A new review of studies finds 29 percent of cancer research published in high-profile journals had disclosed a conflict of interest.
While it's a good thing that the conflicts were disclosed, the review also found conflicts affect the research outcomes. The results, announced today, will be published June 15 in the journal Cancer.
The findings add to a mountain of evidence suggesting you should be skeptical of health and medical advice.
Other investigations have indicated that many medical studies simply are not accurate. Further, the media is known to distort key aspects of medical studies, twisting findings by virtue of ignorance, blowing obscure, unpublished "breakthroughs" out of proportion, and frequently failing to disclose industry funding even when the researchers do mention it.
Even common existing treatments can be found pointless, as in 2007 when researchers showed that honey works better than cough medicines in soothing children's coughs.
Drugs are, of course, big business. So there is incentive to fund studies that will shine positive light on a drug. Other industries do the same. A recent study funded by gum-maker Wrigley found — no surprise — that chewing lots of its sugarfree gum can help you cut down on calories.
The most frequent type of conflict revealed by the new review was industry funding of the study, found in 17 percent of papers. In another 12 percent, at least one of the study authors was employed by the industry — drug companies and others aiming to market treatments to patients.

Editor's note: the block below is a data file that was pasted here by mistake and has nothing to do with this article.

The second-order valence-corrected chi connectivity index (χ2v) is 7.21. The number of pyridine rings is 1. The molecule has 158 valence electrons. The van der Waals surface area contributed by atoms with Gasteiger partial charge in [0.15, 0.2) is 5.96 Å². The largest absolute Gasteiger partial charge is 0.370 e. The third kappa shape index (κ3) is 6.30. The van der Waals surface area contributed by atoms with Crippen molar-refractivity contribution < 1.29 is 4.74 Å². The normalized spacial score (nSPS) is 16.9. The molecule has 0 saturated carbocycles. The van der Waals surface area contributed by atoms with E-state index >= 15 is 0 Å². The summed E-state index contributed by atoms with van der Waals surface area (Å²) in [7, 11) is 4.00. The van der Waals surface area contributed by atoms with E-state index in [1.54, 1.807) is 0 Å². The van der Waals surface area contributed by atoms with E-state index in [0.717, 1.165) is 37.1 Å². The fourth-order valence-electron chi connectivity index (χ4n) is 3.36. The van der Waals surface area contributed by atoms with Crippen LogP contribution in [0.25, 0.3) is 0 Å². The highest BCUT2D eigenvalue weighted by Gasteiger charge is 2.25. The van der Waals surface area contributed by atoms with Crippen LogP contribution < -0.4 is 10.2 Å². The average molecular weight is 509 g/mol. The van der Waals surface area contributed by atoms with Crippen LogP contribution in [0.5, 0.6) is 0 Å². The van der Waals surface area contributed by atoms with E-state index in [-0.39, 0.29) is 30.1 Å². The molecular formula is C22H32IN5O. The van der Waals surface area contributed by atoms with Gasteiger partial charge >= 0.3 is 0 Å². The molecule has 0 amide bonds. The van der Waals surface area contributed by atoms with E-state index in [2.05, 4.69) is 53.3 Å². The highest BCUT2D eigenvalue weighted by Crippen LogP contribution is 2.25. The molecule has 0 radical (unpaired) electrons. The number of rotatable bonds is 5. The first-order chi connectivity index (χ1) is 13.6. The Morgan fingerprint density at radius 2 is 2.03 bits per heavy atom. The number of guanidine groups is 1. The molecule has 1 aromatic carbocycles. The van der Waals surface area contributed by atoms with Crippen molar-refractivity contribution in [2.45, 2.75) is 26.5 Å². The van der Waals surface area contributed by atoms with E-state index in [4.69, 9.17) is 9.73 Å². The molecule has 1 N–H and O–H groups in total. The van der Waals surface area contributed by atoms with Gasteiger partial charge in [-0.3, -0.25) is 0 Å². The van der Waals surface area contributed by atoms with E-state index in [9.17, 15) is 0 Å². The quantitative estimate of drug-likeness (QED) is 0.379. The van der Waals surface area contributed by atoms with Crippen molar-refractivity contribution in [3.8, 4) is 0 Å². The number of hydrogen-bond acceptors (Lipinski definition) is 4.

Drug trials with reported conflicts of interest were more likely to have positive findings, the review revealed.
"Given the frequency we observed for conflicts of interest and the fact that conflicts were associated with study outcomes, I would suggest that merely disclosing conflicts is probably not enough," said study author Dr. Reshma Jagsi, an assistant professor of radiation oncology at the University of Michigan Medical School. "It's becoming increasingly clear that we need to look more at how we can disentangle cancer research from industry ties."
Many of the studies are likely wrong anyway, other research indicates.
Medical scholar John Ioannidis of the Ioannina School of Medicine in Greece and Tufts University in Medford, Mass. has analyzed medical studies over the years and concludes that most are flawed by poor study design, bad math or self-serving data analysis. Other researchers have countered, however, that multiple studies of a given treatment tend to clearly bear findings out or refute them over time.
Conflict affects outcome
In the new study, Jagsi and her colleagues found other dubious outcomes. They looked at 1,534 cancer research studies published in prominent journals.
Studies that had industry funding focused on treatment 62 percent of the time, compared to 36 percent for other studies not funded by industry. And the studies funded by industry focus on epidemiology, prevention, risk factors, screening or diagnostic methods only 20 percent of the time, vs. 47 percent for studies that had declared no industry funding.